*

I don’t know how long I’ve been laying here. It’s dark, but the sun has barely broken through the grey soup in days. At first I wish I’d replaced the batteries in the clocks, any of them – then I realise those ticking seconds are surely measured differently out on the waves. The rain is coming from all directions, every side; all of the windows are battered at once, rendering the outside world in an oozing palette of grey. 

My mother was always cold and liked the house closed, stifling. But a house needs air, it needs to breathe. The keys to these windows have long vanished so I push the bedroom window until the wooden frame crumbles and it hangs like a loose tooth. Sounds crash into the room, the congregation’s voices begging skyward, and the rain soaks my face. I tip my head backwards, feeling the water run down my neck. I swing my hair, droplets hitting the whitewashed walls.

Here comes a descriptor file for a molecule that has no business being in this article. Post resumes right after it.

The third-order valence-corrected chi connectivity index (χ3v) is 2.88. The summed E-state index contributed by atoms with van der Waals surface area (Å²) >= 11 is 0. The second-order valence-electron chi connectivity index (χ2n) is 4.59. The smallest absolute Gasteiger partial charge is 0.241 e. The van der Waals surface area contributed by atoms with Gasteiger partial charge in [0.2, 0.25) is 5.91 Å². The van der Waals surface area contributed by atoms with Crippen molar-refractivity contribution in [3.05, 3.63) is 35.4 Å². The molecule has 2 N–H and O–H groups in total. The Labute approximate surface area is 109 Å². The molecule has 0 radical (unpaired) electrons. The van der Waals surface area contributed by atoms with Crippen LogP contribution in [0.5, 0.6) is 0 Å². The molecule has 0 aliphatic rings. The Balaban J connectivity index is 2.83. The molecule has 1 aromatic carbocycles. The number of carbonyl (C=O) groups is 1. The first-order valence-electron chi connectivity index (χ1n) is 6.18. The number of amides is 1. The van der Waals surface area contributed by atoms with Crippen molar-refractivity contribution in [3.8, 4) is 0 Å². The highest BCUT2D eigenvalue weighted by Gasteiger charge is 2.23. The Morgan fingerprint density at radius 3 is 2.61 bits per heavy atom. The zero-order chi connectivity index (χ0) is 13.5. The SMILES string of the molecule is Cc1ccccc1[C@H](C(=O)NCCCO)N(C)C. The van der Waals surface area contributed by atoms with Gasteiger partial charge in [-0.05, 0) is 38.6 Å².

The map of damp patches on the ceiling now sags in places, hanging down in bulbous sacs. I hop onto the bed, full of childish excitement, and prod at one, feeling the contents slosh around inside. It doesn’t take much to pop it, sending a gush of stale fluid across my face. Despite the initial surprise, I bounce on the bed, crashing my fists into the ceiling, bursting as many of them as I can. The water wants to be inside the house. I let it in, revelling at the ways it will find to penetrate our ridiculous static structures.